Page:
The cost of registering your limited company with Companies House is £12 and must be paid at the time of application.

Once your application to register your company is complete, you’ll receive a letter from HMRC which explains your legal obligations as a limited company. This letter will also contain your Unique Taxpayer Reference (UTR) which you will be able to use to register your limited company for Corporation Tax.

You will also need to register as an employer and set up PAYE (Pay As You Earn) to be able to pay any employees, as well as paying yourself a director’s salary.

When do you need to register your business with Companies House?

Many business owners wonder whether they need to register their business with Companies House. Companies House is responsible for keeping an official register of companies within the UK.

If you are operating as a sole trader or partnership, there is no need to register with Companies House. However, if you plan to trade as a limited company or limited liability partnership, you will need to be registered with Companies House before you can begin trading.

When do you need to register for VAT

When do you need to register for VAT?

Whether you’re trading as a sole trader, a partnership or a limited company, you’ll need to register your business for VAT if your VAT taxable turnover is higher than the VAT threshold, which currently sits at £85,000 in a rolling 12 month period.

To register for VAT, you’ll need to use HMRC’s online VAT registration service. This involves creating a VAT online account which you will then use to submit your VAT returns to HMRC.

Once you are registered for VAT, you’ll need to charge VAT on your products and services. This is usually 20%, although some products and services may incur different rates or be exempt from VAT altogether. You’ll then pay this VAT to HMRC, as well as submitting VAT returns.

Registering for VAT voluntarily

If your VAT taxable turnover is currently under £85,000 per year, you aren’t legally obliged to register for VAT. However, some businesses choose to register voluntarily before they reach this figure. You might be wondering why a business would choose to charge more for their products, but there are actually many benefits of being a VAT registered business.

For example, as a VAT registered business, you are able to reclaim any VAT that you are charged for goods and services that you purchase as a business. The VAT that you pay for goods and services is known as input tax, whilst the VAT that you collect from your customers is called output tax. If your input tax figure is higher than your output tax, you may be able to reclaim the difference from HMRC, saving your business money.

If you’re unsure of whether your business would benefit from voluntary VAT registration, it’s worth seeking advice from a qualified tax accountant who can help you to weigh up your options and make the right decision for your business.

Do you legally have to register a company?

If your business is earning over £1,000 per year, you will need to register your business. How you go about doing this will depend on whether you decide to operate your business as a sole trader, a partnership or a limited company.

Failing to register your business or declare your earnings can lead to hefty fines from HMRC, or even prosecution for tax evasion. That’s why it’s so important to ensure that you’re fulfilling your legal duties when it comes to registering your business.

If you’re unsure of how to go about registering your business or filing your tax returns, we’d always recommend consulting with a qualified accountant to ensure that you don’t get caught out.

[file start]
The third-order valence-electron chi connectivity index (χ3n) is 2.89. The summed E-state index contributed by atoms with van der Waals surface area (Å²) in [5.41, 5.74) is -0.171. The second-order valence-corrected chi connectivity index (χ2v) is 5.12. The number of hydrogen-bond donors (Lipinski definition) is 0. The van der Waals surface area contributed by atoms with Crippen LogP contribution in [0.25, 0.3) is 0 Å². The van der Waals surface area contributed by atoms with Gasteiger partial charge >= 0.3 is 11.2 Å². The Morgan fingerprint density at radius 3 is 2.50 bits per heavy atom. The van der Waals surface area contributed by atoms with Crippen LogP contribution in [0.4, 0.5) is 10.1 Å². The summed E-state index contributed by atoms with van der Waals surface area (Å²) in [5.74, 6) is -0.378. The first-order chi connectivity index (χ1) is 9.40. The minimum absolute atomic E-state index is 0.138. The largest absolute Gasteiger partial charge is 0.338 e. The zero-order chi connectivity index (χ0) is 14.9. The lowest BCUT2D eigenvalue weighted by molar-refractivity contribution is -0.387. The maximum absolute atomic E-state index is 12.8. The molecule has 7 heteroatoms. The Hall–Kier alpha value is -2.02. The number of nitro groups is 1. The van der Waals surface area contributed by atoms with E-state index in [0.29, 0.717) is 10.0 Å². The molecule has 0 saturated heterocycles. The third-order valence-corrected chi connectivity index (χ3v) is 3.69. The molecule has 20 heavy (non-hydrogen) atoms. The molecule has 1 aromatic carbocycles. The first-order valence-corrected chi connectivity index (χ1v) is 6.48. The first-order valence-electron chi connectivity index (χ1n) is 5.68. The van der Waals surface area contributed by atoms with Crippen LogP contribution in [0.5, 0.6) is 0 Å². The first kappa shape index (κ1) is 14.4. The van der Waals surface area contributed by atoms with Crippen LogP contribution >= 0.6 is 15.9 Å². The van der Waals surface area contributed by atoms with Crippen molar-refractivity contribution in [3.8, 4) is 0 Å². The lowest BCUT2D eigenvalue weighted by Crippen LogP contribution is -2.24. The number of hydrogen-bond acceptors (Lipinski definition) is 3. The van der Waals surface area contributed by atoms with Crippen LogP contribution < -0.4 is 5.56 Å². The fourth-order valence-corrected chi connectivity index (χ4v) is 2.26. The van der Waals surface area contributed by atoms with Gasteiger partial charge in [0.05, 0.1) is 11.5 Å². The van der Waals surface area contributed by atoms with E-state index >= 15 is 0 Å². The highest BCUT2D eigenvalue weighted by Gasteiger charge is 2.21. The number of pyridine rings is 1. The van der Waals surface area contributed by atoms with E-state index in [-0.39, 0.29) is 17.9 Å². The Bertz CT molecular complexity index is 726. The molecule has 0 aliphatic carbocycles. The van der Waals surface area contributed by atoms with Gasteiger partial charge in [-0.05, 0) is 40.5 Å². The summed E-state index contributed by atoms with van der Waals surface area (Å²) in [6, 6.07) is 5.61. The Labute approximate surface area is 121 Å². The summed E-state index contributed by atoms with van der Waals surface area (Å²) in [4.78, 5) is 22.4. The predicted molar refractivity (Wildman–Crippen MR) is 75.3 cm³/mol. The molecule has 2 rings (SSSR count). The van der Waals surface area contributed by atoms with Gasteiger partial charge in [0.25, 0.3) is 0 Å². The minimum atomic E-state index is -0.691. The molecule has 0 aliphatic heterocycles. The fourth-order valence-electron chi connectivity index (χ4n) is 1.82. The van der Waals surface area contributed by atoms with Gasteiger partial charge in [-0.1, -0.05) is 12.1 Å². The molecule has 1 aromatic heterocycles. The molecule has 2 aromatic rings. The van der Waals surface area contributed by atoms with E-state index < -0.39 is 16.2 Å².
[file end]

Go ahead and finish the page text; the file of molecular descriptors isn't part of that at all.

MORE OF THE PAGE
Related questions

Can I start a business without registering it?

Wherever possible, it’s always recommended to register yourself as self-employed or to register your limited company with Companies House before you begin trading, to ensure that you remain legally compliant. However, the trading income allowance allows individuals to earn up to £1,000 per year without being declaring the income. If your income exceeds the £1,000 per year threshold, you’ll need to declare the income to HMRC.

Do I need to register my hobby as a business?

Many hobbyists sell to family and friends to earn extra money. If your turnover is under £1,000 per year, you can trade without declaring your income to HMRC. However, it’s important to remember that this limit refers to income, rather than profit. If your income exceeds £1,000, you’ll need to declare your earnings to HMRC by registering as self-employed and completing a self-assessment tax return.

What happens if you don’t register your business?

If you are running a business with a turnover that exceeds £1,000 per year, you have a legal obligation to declare your earnings to HMRC. You can do this by registering as self-employed and completing an annual self-assessment tax return, or by registering your business as a limited company. If you fail to declare your income, you could receive a large fine from HMRC, or even be prosecuted for tax evasion.

Register your business today

Whether you’re trading as a sole trader, a partnership or a limited company, it’s essential to register your business with HMRC. You will also need to register with Companies House if you are operating as a limited company, as well as registering for VAT if your turnover exceeds £85,000 per year.

Although there is an exception for businesses with a turnover under £1,000 per year, it’s always advisable to register your business as early as possible to avoid any fines for non-compliance.

Registering your business with HMRC or Companies House is a straightforward process that can be completed online in just a few hours. Once your business is registered, you’ll need to ensure that you fulfil your legal obligations of reporting and paying any taxes that are due.

If you are unsure of any of the processes involved with registering your business or filing tax returns, we’d always recommend seeking advice from a qualified accountant to ensure that you are meeting your legal obligations.